The seriousness of a peanut allergy can have a profound effect on a child’s life
A child’s peanut allergy and how it affects their life is difficult to understand for people without allergies. Parents of an allergic child know that even a miniscule piece of peanut in a cookie or brownie could cause a life threatening response in their child. The fact is that parents are not always able to monitor their child who may go to preschool or day care and then to kindergarten at age five. Educating those who are in charge of their child during the day so that there won’t be a problem is part of peanut allergy prevention.
Children’s well-being is in the hands of others at school
Although parents can educate their child about avoiding peanuts, a three-year old or even older child does not understand that invisible peanuts can be ingredients in baked goods, ice cream, and other foods that kids love. Parents can instruct preschool teachers and elementary school staff about the child’s allergy and place a bracelet on the child’s wrist warning others of the allergy, but at some point the child must be entrusted to others.
Controversy over schools banning peanuts
The conflict over whether or not peanuts should be banned in schools has been raging for years. The Center for Disease Control (CDC) reports that 4 out of 100 children have food allergies. These are not all to peanuts, but also to egg whites, soy, wheat, tree nuts, and other foods. Many parents of children without allergies want their children to continue packing their peanut butter and jelly sandwich in their lunches and do not believe that their children should suffer because of another child’s allergy. But young kids spread their food on the table and may have it on their hands when they go outside to play. Then, they touch playground equipment that the allergic child may later touch. If the allergic child then rubs his eye or puts his hand in his mouth, a life threatening allergic reaction could occur.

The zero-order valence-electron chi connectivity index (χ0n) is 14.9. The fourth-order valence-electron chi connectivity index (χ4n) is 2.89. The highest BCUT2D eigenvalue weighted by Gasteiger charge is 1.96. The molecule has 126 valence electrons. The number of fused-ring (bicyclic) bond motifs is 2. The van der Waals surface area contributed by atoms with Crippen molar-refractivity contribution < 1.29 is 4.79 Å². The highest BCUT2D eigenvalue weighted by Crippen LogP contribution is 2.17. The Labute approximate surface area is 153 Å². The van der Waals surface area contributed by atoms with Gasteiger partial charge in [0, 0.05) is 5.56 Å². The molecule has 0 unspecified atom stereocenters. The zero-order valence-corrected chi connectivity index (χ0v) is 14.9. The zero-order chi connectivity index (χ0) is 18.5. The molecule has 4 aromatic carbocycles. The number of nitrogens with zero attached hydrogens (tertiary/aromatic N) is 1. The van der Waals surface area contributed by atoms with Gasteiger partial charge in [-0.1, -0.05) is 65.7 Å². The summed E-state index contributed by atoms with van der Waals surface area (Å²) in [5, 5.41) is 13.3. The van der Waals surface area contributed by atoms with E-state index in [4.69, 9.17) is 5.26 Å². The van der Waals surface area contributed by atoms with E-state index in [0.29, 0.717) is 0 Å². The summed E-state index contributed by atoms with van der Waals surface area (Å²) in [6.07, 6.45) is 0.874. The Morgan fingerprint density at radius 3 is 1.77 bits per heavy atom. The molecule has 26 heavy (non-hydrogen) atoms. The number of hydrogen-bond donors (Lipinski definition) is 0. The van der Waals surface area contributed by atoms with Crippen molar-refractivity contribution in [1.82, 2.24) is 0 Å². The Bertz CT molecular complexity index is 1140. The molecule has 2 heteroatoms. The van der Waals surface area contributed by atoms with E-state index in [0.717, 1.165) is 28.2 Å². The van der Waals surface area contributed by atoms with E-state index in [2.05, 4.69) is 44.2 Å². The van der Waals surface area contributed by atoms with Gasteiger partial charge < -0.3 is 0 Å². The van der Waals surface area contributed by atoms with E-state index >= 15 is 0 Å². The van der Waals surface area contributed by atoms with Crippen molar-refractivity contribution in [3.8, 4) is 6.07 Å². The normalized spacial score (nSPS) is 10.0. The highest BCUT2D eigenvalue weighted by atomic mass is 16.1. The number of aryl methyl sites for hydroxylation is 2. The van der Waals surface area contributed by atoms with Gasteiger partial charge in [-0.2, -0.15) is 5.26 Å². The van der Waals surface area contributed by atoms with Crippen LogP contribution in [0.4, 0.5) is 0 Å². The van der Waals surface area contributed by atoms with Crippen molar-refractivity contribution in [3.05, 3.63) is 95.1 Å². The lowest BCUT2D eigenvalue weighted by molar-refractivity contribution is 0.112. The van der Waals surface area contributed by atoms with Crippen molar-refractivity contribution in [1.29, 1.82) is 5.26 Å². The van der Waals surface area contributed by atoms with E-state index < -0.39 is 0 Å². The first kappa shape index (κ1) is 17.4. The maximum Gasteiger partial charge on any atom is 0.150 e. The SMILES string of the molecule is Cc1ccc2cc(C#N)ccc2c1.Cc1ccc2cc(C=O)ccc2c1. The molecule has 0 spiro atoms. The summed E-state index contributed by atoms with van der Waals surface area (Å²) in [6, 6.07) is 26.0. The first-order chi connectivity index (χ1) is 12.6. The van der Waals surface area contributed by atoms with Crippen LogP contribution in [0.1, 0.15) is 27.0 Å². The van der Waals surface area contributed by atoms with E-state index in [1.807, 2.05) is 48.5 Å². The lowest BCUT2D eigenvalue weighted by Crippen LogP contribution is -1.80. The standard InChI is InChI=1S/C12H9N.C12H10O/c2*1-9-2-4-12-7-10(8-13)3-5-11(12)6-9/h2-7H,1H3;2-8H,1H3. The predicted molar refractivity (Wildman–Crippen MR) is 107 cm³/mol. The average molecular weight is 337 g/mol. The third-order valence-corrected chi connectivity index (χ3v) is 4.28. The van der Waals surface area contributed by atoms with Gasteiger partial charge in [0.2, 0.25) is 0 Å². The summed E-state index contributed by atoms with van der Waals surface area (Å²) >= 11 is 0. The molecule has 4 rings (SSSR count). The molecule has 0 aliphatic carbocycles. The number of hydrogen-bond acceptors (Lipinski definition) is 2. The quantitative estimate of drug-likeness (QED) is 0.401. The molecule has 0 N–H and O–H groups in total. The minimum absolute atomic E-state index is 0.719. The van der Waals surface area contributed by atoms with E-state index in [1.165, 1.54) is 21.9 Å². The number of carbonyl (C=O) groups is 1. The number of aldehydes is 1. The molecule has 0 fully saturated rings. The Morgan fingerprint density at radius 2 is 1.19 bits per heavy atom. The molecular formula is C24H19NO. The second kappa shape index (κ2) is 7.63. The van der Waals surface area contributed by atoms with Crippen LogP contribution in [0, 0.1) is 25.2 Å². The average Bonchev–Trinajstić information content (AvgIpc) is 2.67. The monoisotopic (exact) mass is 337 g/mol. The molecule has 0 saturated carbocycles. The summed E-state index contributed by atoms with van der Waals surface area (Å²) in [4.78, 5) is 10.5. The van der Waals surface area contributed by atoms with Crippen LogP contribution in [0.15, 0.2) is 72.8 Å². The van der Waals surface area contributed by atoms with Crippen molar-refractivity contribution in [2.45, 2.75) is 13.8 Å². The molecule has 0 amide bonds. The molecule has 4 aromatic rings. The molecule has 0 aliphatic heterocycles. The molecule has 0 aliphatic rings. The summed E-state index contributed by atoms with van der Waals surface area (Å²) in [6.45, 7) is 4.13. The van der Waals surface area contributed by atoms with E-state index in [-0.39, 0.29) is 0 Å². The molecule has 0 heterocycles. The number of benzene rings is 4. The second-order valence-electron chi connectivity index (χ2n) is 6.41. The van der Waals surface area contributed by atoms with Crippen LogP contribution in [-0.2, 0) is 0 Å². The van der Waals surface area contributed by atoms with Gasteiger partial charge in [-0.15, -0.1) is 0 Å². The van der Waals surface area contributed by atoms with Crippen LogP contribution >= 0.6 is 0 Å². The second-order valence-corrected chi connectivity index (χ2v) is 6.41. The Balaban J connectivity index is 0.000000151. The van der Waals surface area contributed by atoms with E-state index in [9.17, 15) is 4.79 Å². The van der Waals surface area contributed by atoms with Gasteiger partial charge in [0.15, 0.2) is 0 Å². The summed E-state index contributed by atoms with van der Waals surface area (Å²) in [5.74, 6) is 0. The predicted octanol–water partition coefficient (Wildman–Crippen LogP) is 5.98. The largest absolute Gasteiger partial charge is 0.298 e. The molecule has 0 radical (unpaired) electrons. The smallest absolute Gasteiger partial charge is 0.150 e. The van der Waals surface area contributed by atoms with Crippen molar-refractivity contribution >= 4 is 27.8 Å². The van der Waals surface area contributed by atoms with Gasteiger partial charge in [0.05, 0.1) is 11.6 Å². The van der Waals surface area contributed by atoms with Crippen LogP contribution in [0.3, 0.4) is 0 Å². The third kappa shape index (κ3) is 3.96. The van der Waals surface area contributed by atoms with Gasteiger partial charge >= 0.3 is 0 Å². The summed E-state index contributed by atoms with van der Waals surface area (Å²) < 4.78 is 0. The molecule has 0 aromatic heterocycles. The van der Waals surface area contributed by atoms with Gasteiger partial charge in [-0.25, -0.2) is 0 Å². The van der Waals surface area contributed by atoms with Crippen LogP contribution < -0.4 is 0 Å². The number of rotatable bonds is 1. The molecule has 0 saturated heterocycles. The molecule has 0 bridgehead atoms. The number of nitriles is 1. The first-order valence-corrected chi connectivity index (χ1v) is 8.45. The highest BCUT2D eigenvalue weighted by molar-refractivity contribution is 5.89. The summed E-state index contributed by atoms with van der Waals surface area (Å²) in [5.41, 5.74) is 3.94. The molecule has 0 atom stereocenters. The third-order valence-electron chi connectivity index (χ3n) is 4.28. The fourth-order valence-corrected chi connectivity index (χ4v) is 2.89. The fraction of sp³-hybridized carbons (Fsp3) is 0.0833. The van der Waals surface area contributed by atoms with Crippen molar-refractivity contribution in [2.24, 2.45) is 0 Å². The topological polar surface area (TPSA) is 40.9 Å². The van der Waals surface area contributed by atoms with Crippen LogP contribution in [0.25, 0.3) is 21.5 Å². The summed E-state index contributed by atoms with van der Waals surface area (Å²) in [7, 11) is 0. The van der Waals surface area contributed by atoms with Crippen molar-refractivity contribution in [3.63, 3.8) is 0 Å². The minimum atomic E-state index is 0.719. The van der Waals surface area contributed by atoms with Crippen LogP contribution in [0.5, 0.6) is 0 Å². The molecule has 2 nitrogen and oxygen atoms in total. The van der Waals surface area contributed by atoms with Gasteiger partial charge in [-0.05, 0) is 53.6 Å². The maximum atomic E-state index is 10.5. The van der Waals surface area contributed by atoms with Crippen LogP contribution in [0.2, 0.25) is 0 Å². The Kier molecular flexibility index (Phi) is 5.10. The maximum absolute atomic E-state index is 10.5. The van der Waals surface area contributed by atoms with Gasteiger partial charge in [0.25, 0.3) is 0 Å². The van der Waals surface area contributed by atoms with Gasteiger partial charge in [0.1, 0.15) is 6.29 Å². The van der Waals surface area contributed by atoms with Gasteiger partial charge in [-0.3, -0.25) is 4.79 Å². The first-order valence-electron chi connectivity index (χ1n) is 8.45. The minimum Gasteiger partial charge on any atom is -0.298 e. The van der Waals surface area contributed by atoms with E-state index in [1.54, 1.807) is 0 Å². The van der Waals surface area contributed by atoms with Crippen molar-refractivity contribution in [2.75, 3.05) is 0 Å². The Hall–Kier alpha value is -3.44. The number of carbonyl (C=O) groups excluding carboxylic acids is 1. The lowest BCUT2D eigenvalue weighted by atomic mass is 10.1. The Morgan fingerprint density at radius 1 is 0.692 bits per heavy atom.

How schools have responded
A few schools such as one near San Francisco have removed peanut products from their lunch menus, but children are still allowed to pack peanut butter sandwiches. Other schools have a “peanut butter free lunch table” where allergic kids can sit to eat. It can be very lonely for a child to sit alone at lunch each day if she is the only one in the school with an allergy to peanuts.
Birthday treats brought to school can contain peanuts
Most young children love to bring a treat for the class to celebrate their birthday. Teachers may request that only peanut free snacks are brought to school, but there is no guarantee that a child’s parents will comply with this request unless there is an official school ban on peanuts. Parents can be proactive by bringing peanut-free products to school for their child to eat at party or snack time to avoid problems. Excellent communication with the teacher can help minimize times that your child is left out of celebrations.
Support groups can be very helpful to families with a peanut allergy
As a child gets older, it can be difficult for her to be singled out as being different from others in a group. It is usually very helpful for families to join one of the allergy support groups in their community. It makes it easier for the allergic child to see that there are others with the same limitations, and that they are not the only one in the world with this allergy. Hearing how other kids need to avoid all foods that may contain peanuts makes it a little easier for the allergic child to accept that they have dietary limitations.